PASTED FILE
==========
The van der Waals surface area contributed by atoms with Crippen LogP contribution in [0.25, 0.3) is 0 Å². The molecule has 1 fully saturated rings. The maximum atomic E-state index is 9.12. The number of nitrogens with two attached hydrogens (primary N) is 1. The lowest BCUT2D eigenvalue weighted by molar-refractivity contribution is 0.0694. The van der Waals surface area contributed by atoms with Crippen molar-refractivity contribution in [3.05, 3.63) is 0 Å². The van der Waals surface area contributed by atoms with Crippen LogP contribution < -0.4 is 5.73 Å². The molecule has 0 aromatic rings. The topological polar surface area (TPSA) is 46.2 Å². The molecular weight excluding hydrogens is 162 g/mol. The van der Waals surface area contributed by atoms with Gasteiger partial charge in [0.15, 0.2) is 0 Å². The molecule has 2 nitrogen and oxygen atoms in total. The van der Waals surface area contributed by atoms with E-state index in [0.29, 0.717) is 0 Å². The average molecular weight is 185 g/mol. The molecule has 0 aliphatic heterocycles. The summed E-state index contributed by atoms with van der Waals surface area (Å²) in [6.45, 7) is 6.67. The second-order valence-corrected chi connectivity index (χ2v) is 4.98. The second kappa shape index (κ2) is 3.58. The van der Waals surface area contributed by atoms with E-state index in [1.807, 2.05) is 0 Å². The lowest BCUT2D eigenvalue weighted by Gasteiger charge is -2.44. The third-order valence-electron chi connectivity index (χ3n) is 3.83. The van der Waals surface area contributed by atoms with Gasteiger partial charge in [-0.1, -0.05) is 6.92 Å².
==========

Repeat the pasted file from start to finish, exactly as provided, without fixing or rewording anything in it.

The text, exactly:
The van der Waals surface area contributed by atoms with Crippen LogP contribution in [0.25, 0.3) is 0 Å². The molecule has 1 fully saturated rings. The maximum atomic E-state index is 9.12. The number of nitrogens with two attached hydrogens (primary N) is 1. The lowest BCUT2D eigenvalue weighted by molar-refractivity contribution is 0.0694. The van der Waals surface area contributed by atoms with Crippen molar-refractivity contribution in [3.05, 3.63) is 0 Å². The van der Waals surface area contributed by atoms with Crippen LogP contribution < -0.4 is 5.73 Å². The molecule has 0 aromatic rings. The topological polar surface area (TPSA) is 46.2 Å². The molecular weight excluding hydrogens is 162 g/mol. The van der Waals surface area contributed by atoms with Gasteiger partial charge in [0.15, 0.2) is 0 Å². The molecule has 2 nitrogen and oxygen atoms in total. The van der Waals surface area contributed by atoms with E-state index in [0.29, 0.717) is 0 Å². The average molecular weight is 185 g/mol. The molecule has 0 aliphatic heterocycles. The summed E-state index contributed by atoms with van der Waals surface area (Å²) in [6.45, 7) is 6.67. The second-order valence-corrected chi connectivity index (χ2v) is 4.98. The second kappa shape index (κ2) is 3.58. The van der Waals surface area contributed by atoms with E-state index in [1.807, 2.05) is 0 Å². The lowest BCUT2D eigenvalue weighted by Gasteiger charge is -2.44. The third-order valence-electron chi connectivity index (χ3n) is 3.83. The van der Waals surface area contributed by atoms with Gasteiger partial charge in [-0.1, -0.05) is 6.92 Å².